Another discussion directed to symmetric sampling is found in a paper entitled 3-D Symmetric Sampling by G. Vermeer and delivered 1994 in a paper at the 64th Annual Meeting of the Society of Exploration Geophysicists, Expanded Abstracts, pp 906-909. Here, the authors review the various different shooting geometries involved in land and marine surveys including 2-D, 3-D and 5-D configurations. The presence of non-uniform subsurface insonification is recognized and the need for symmetric sampling to prevent aliasing is emphasized.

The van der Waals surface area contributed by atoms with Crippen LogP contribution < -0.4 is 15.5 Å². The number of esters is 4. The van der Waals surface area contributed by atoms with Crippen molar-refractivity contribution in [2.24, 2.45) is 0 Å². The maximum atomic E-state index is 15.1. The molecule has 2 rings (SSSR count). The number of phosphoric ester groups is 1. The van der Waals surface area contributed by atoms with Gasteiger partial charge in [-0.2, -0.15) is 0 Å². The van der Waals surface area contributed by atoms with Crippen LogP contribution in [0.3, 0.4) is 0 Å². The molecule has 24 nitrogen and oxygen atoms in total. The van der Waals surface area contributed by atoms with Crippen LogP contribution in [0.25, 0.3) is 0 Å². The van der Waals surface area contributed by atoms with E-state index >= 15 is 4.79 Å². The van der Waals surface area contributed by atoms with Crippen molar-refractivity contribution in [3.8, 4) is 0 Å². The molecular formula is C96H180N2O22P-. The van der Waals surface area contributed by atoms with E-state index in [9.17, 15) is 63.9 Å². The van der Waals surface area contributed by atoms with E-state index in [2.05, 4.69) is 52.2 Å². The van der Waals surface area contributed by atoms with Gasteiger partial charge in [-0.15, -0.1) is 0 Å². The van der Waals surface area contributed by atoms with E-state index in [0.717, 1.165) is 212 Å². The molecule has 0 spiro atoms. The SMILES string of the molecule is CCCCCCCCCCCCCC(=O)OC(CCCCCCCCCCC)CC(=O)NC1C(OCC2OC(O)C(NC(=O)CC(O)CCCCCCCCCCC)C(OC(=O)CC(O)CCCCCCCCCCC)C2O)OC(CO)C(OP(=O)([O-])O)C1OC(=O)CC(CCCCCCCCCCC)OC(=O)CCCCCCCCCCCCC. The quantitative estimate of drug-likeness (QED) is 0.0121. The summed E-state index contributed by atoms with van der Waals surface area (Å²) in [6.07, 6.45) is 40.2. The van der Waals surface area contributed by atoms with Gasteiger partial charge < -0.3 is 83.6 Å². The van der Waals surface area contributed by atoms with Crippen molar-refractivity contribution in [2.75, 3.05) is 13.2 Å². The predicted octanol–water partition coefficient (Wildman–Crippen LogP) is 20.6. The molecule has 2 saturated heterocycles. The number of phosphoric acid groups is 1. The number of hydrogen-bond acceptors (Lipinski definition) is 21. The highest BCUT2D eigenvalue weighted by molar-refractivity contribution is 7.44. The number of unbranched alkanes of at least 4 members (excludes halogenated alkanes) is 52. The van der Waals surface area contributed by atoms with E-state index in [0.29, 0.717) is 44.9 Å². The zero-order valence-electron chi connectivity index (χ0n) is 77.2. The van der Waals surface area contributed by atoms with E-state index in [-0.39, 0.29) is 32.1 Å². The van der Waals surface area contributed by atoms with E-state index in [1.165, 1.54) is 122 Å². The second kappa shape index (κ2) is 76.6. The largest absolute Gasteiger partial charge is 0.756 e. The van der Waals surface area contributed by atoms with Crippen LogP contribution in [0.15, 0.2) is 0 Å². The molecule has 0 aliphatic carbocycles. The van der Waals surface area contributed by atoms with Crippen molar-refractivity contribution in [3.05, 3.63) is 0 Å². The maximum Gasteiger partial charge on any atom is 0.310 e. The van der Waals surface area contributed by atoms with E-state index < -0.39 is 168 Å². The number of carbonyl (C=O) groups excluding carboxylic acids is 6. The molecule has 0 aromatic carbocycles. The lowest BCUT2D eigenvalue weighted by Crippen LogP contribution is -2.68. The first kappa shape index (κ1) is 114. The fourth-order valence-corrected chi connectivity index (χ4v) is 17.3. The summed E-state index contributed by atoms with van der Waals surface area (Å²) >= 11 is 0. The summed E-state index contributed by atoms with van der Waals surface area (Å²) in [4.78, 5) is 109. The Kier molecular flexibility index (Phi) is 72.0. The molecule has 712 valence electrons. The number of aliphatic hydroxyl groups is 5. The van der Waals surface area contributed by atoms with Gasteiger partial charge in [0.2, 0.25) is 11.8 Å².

M. S. Egan et al., in a paper entitled Shooting Direction: a 3-D Marine Survey Design Issue, published in The Leading Edge, November, 1991, pp 37-41 insist that it is important to maintain consistent source-to-receiver trajectory azimuths to minimize shadow zones, imaging artifacts and aliasing in regions of steep dips. They are particularly concerned about 3-D marine surveys in areas where the proposed seismic lines are obstructed by shipping, offshore structures and other cultural obstacles.
There is a need for equalizing the density of the subsurface coverage provided by wide, towed swaths of seismic streamer arrays in the presence of steeply-dipping earth formations in the circumstance where the acoustic source is located at an end of the swath.